Diesel Engine Advancements a Win for School Districts

This content brought to you by sponsor Thomas Built Buses. This content brought to you by sponsor Thomas Built Buses.

Innovations in diesel engine technology are powering some of lowest school bus emissions in the industry. Manufacturers such as Detroit and Cummins are leading the charge with groundbreaking advancements that are ensuring clean air for drivers and students, and more efficient, easier-to-maintain buses for fleet managers and maintenance technicians.

“We are seeing a whole new level of engine technology with these new models. Never before have diesel engines been cleaner, more fuel efficient or easier to maintain,” said Caley Edgerly, president and CEO of Thomas Built Buses. “These new engines have emissions on par with alternative-fuel engines and reliability, efficiency and fuel economy exceeding the competition.”

Two of these new engines hitting the market next year are the highly anticipated Detroit™ DD5™ and DD8™ engines. These engines will deliver power, performance and best-in-class fuel economy and reliability, not to mention easier serviceability. The DD5 in particular features top-load oil and fuel filters and the longest service intervals in its class with up to 45,000-mile change intervals for oil and fuel filters.*

“This is an exciting time for the school bus industry as we welcome state-of-the-art advancements for diesel fuel – the fuel of choice for more than 90% of school districts,” said Edgerly. “With the development of these new engines, our partners at Detroit have engineered the best engine for the market today, from the ground up.”

One of the biggest pain points for diesel technicians has been maintenance on the aftertreatment system. Now, through state-of-the-art variable cam-phasing technology, the aftertreatment system allows additional heat to enter the exhaust stream, enabling efficient operation of the aftertreatment system in low speed, stop-and-go operations.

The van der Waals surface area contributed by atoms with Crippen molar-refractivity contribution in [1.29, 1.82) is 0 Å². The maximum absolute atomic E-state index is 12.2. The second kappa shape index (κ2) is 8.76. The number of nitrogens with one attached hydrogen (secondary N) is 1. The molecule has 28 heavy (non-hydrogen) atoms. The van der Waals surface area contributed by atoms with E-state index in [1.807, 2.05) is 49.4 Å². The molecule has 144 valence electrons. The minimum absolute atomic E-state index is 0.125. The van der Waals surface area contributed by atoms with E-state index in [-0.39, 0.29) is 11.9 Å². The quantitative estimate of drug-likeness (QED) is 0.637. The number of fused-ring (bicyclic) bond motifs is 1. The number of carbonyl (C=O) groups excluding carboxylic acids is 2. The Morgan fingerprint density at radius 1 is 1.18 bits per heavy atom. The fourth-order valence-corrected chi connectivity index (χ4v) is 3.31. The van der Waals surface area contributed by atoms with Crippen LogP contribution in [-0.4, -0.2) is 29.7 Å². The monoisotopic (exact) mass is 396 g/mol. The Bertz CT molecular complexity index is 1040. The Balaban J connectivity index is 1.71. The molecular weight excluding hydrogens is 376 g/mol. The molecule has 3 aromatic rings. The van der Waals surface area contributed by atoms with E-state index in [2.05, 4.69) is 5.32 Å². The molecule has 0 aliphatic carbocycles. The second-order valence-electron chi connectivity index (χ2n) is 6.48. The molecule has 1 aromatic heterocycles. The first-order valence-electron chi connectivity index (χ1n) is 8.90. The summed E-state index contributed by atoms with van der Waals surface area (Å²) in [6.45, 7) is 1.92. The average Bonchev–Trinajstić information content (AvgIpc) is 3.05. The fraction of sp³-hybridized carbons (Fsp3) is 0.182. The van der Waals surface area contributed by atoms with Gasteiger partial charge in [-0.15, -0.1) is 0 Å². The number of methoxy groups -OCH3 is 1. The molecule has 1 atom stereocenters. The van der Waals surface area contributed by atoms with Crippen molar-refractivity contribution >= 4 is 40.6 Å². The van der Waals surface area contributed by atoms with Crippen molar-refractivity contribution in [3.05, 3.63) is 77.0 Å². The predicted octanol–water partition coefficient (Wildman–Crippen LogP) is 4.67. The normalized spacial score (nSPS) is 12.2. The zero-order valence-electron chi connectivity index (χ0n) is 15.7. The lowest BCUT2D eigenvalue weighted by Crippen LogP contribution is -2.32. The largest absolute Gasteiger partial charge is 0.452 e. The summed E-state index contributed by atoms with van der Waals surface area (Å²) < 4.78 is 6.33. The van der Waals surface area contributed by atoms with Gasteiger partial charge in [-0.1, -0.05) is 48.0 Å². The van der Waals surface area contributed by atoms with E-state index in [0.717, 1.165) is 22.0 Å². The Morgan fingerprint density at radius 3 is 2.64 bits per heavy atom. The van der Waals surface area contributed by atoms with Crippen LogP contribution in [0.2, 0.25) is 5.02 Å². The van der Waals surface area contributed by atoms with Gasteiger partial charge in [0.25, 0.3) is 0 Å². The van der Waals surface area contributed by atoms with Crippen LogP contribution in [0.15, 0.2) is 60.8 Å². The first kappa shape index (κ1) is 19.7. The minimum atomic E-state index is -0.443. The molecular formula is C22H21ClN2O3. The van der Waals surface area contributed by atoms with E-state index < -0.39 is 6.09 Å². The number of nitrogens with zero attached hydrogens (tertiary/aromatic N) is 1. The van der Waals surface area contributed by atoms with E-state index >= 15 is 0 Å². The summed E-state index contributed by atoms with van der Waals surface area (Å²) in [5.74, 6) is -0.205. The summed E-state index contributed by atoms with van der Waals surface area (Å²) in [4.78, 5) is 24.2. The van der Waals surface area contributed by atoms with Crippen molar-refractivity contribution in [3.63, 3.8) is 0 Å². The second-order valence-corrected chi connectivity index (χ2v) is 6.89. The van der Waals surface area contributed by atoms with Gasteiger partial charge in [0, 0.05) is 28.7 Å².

“The maintenance of diesel engines has been drastically improved,” said Kary Schaefer, general manager, marketing and strategy, Daimler Trucks North America. “The engines themselves not only require less maintenance than their predecessors, but through one of the most advanced connectivity platforms in the industry, Detroit™ Connect Virtual Technician℠ remote diagnostic service, more information than ever is now available to technicians regarding how and when to service their buses and engines.”

Touted as a game-changer, the Virtual Technician helps fleets make informed maintenance decisions. Virtual Technician is backed by the experts at the Detroit Customer Support Center, who provide immediate information on fault codes via email or notification via the Detroit Connect portal. Critical faults are sent the Detroit Customer Support Center, where an expert analyzes the fault event and provides additional detail to the fleet. Within minutes, the driver or fleet manager knows the cause of the code, the level of severity and recommendations for fault resolution and the parts to fix the problem.

“Detroit Connect Virtual Technician remote diagnostic service provides the most in-depth and advanced engine diagnostics and intelligence in the industry,” says Schaefer. “As a fleet manager, you can expect that this system will make your buses easier to maintain, more cost-effective to service and keep your fleet running at maximum uptime.”

For more information about these new diesel engines, please visit your local Thomas Built Buses dealer.

*Either 18 months or 1,500 hours, whichever comes sooner.

 

Last modified onTuesday, 29 August 2017 12:59